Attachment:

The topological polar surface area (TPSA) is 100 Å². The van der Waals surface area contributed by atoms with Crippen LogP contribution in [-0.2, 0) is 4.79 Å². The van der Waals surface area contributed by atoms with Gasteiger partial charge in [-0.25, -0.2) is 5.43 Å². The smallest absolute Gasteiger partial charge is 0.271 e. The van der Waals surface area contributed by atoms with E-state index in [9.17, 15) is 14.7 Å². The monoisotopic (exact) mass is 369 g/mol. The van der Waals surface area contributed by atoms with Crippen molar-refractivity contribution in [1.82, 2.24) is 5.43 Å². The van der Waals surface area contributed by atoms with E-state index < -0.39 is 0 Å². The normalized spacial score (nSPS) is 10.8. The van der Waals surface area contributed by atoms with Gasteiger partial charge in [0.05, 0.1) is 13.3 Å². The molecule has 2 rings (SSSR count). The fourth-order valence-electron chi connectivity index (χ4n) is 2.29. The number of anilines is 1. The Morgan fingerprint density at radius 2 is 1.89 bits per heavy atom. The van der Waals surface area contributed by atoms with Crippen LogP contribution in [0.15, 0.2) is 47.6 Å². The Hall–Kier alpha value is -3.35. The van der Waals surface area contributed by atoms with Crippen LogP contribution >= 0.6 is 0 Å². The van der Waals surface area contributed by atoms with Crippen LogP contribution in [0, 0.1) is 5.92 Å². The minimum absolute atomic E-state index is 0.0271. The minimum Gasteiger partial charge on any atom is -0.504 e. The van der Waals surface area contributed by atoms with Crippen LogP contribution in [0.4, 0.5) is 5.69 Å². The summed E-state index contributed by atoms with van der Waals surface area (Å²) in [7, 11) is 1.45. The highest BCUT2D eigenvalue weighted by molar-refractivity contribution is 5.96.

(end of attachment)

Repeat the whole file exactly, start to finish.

The topological polar surface area (TPSA) is 100 Å². The van der Waals surface area contributed by atoms with Crippen LogP contribution in [-0.2, 0) is 4.79 Å². The van der Waals surface area contributed by atoms with Gasteiger partial charge in [-0.25, -0.2) is 5.43 Å². The smallest absolute Gasteiger partial charge is 0.271 e. The van der Waals surface area contributed by atoms with E-state index in [9.17, 15) is 14.7 Å². The monoisotopic (exact) mass is 369 g/mol. The van der Waals surface area contributed by atoms with Crippen molar-refractivity contribution in [1.82, 2.24) is 5.43 Å². The van der Waals surface area contributed by atoms with E-state index < -0.39 is 0 Å². The normalized spacial score (nSPS) is 10.8. The van der Waals surface area contributed by atoms with Gasteiger partial charge in [0.05, 0.1) is 13.3 Å². The molecule has 2 rings (SSSR count). The fourth-order valence-electron chi connectivity index (χ4n) is 2.29. The number of anilines is 1. The Morgan fingerprint density at radius 2 is 1.89 bits per heavy atom. The van der Waals surface area contributed by atoms with Crippen LogP contribution in [0.15, 0.2) is 47.6 Å². The Hall–Kier alpha value is -3.35. The van der Waals surface area contributed by atoms with Crippen LogP contribution >= 0.6 is 0 Å². The van der Waals surface area contributed by atoms with Crippen LogP contribution in [0, 0.1) is 5.92 Å². The minimum absolute atomic E-state index is 0.0271. The minimum Gasteiger partial charge on any atom is -0.504 e. The van der Waals surface area contributed by atoms with Crippen LogP contribution in [0.4, 0.5) is 5.69 Å². The summed E-state index contributed by atoms with van der Waals surface area (Å²) in [7, 11) is 1.45. The highest BCUT2D eigenvalue weighted by molar-refractivity contribution is 5.96.